Genocide took 54 years to address – how long until we address Ecocide?

 Why is our system so slow to make changes that most of us would say are obvious?


The environmental movement was born over 60 years ago with the release of Rachel Carson’s Silent Spring in 1952. It then took 20 years for the UN Environment Programme to be established in 1972. Twenty more years passed until the 1992 UN Earth Summit in Rio where 12-year-old Severn Suzuki made an impassioned plea to world leaders to protect our environment.

Severn Suzuki is now 34 years old – 22 years have passed. Her father, David Suzuki, has recently stated, “Environmentalism has fundamentally failed. We’ve failed to shift the way people see the world.”

For over 60 years we have known of the threats that we humans pose to our environment. We have known, we have talked, we have pledged and we have wavered and to this day, real change has eluded us.

Join TSSS to discuss this very real challenge at our next event on November 12.  Click for details


Consider the story of Rafael Lemkin. Born in 1900, he devoted his life to the goal of preventing genocide and prosecuting those responsible for this heinous crime. In 1944 he coined the word “genocide” and fought for its recognition at the UN. For the next 54 years terrible genocides occurred in places such as Cambodia (1975-1979), the former Yugoslavia (1991-1995) and Rwanda (1994), and yet, despite discussions, speeches, debates and resolutions, no one was prosecuted.

Finally, in 1998 the world saw its first-ever conviction for genocide when Jean-Paul Akayesu was judged guilty of genocide and crimes against humanity for acts he engaged in and oversaw as mayor of the Rwandan town of Taba.

Why did it take 54 years for the first genocide conviction to occur? It was not that during those years the crime did not occur or that people didn’t know that it was occurring. It was not that people didn’t talk about the issue, or pledge their commitment to addressing the problem. And yet, despite so much knowledge and discussion, true action wasn’t taken until finally enough people stood together and said to the perpetrators, “No more!” and then, most importantly, backed those words up with action.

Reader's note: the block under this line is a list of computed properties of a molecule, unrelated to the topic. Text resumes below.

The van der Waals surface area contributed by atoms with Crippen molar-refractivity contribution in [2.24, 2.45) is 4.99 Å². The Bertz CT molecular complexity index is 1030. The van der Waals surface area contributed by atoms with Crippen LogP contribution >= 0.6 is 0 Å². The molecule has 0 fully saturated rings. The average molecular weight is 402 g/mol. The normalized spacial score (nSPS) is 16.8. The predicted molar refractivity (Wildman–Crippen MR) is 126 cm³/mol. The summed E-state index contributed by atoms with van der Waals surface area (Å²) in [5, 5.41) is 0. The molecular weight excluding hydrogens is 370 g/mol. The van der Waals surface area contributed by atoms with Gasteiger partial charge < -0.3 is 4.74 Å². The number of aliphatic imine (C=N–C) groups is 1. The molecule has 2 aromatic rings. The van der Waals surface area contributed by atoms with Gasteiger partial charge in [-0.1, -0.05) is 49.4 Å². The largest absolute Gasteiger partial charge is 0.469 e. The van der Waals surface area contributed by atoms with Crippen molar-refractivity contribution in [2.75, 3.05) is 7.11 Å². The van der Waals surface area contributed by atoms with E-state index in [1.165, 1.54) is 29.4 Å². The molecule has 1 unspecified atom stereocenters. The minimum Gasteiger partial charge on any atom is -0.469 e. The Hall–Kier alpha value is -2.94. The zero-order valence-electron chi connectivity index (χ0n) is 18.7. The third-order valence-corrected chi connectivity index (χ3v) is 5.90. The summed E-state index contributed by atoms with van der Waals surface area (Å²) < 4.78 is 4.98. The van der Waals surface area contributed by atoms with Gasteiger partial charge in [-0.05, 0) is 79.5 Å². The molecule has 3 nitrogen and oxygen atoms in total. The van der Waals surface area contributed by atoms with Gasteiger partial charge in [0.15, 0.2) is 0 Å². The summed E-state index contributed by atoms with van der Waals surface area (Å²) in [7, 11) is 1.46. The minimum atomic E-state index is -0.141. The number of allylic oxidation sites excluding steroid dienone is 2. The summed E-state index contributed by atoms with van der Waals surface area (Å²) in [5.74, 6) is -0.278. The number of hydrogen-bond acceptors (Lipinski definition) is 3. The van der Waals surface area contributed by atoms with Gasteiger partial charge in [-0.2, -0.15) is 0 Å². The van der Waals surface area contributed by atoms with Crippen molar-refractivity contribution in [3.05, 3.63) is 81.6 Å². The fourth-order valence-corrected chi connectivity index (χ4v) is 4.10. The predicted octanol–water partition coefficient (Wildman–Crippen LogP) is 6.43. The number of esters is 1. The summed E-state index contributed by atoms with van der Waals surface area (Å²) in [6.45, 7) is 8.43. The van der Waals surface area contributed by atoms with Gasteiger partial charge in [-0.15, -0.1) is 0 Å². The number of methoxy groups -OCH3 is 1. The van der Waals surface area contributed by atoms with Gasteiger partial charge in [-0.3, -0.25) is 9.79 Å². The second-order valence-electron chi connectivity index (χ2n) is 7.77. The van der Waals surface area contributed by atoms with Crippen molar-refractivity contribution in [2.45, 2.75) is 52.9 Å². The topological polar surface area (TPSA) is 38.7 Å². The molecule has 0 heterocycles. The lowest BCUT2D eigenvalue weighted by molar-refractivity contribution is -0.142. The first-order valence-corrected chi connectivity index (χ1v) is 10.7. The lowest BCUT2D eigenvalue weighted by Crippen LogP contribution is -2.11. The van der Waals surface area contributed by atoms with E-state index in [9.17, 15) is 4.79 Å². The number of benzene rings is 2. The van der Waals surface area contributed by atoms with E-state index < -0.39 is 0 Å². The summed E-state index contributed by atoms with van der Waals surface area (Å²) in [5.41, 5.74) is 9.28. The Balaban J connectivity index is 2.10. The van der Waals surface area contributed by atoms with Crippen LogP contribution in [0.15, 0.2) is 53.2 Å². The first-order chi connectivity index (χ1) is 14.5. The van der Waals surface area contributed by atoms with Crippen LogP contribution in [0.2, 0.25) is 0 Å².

Dangerous Parallels

For me, the parallels are obvious between humanity’s reluctance to take difficult action on genocide and our current crisis of ecocide.

How many more years must we wait for the system to make the necessary changes to protect our planet? How many more years of inaction do we have to endure before the impacts of runaway climate change lock us into a very uncertain future?

Naomi Klein, in her new book This Changes Everything: Capitalism vs The Climate, writes:

As MIT economist John Reilly puts it: “The more we talk about the need to control emissions, the more they are growing.”  Indeed the only thing rising faster than our emissions is the output of words pledging to lower them.  Meanwhile, the annual UN climate summit which remains the best hope for a political breakthrough on climate action, has started to seem less like a forum for serious negotiation than a very costly and high-carbon group therapy session…

Has Our Ideology Led Us Astray?

In the last 30 years the world has evolved (mostly uncontested) within an ideological framework that empowers free market capitalism and all of the policies that encourage its success, such as: de-regulation, tax reduction, cheap labour, global trading, consumer culture, expectations of never ending growth and a wait-and-see approach to climate change. On the surface it looks like an overwhelming success; enormous wealth has been created and hundreds of millions of people have been lifted out of abject poverty – but as we dig deeper, it get complicated.

The system that we’ve relied on to create our prosperity in the past century is beginning to fail us. Sustainability is about meeting the needs of today without compromising the needs of future generations. But the prevailing economic logic is starting to show signs that it’s not the perfect path to prosperity that many of us thought. In fact, it’s actively contributing to an unstable climate, resource scarcity, biodiversity loss and a widening gap between the ultra-rich and everyone else – millions of people are being left behind.

And for those of us who have worked within the “Corporate Sustainability” movement to make things better, I think we have to take an honest look at what we’ve done and ask ourselves, “Is it enough?”

A New Narrative for Prosperity

Maybe we’re looking at this the wrong way. What if our cultural narrative about what it means to be prosperous is causing us collective harm?

And if it is, what do we need to do to effect real change? Do the answers lie with business in a free market solution? Is government regulation the answer? Do citizens need to be more vocal? Perhaps business, government and private citizens (including consumers) need to unite to change our course and establish a New Narrative for what it means to be successful. Has the time come to Rethink Prosperity?

TSSS hosts “Rethinking Prosperity” on Nov. 12, 2014. This panel discussion event will delve into these questions and explore how we can move from discussion to action. Click here for details.